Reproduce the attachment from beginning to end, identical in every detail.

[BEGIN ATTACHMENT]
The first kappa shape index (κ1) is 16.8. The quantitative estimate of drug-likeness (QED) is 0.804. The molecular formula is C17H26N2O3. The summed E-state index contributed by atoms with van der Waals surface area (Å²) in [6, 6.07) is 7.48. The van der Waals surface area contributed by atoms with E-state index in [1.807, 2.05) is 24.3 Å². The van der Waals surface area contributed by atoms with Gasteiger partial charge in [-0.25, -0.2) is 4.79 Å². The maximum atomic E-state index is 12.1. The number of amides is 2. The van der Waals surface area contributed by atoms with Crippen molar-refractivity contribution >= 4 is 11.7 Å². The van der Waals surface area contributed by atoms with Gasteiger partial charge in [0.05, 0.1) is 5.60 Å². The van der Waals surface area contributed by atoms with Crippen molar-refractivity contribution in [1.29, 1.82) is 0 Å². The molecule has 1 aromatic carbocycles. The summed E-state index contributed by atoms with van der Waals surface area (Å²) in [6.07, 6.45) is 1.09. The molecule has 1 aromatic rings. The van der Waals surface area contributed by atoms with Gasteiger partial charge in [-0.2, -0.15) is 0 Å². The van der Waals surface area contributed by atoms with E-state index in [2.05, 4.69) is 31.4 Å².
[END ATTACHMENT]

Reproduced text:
The first kappa shape index (κ1) is 16.8. The quantitative estimate of drug-likeness (QED) is 0.804. The molecular formula is C17H26N2O3. The summed E-state index contributed by atoms with van der Waals surface area (Å²) in [6, 6.07) is 7.48. The van der Waals surface area contributed by atoms with E-state index in [1.807, 2.05) is 24.3 Å². The van der Waals surface area contributed by atoms with Gasteiger partial charge in [-0.25, -0.2) is 4.79 Å². The maximum atomic E-state index is 12.1. The number of amides is 2. The van der Waals surface area contributed by atoms with Crippen molar-refractivity contribution >= 4 is 11.7 Å². The van der Waals surface area contributed by atoms with Gasteiger partial charge in [0.05, 0.1) is 5.60 Å². The van der Waals surface area contributed by atoms with Crippen molar-refractivity contribution in [1.29, 1.82) is 0 Å². The molecule has 1 aromatic carbocycles. The summed E-state index contributed by atoms with van der Waals surface area (Å²) in [6.07, 6.45) is 1.09. The molecule has 1 aromatic rings. The van der Waals surface area contributed by atoms with Gasteiger partial charge in [-0.2, -0.15) is 0 Å². The van der Waals surface area contributed by atoms with E-state index in [2.05, 4.69) is 31.4 Å².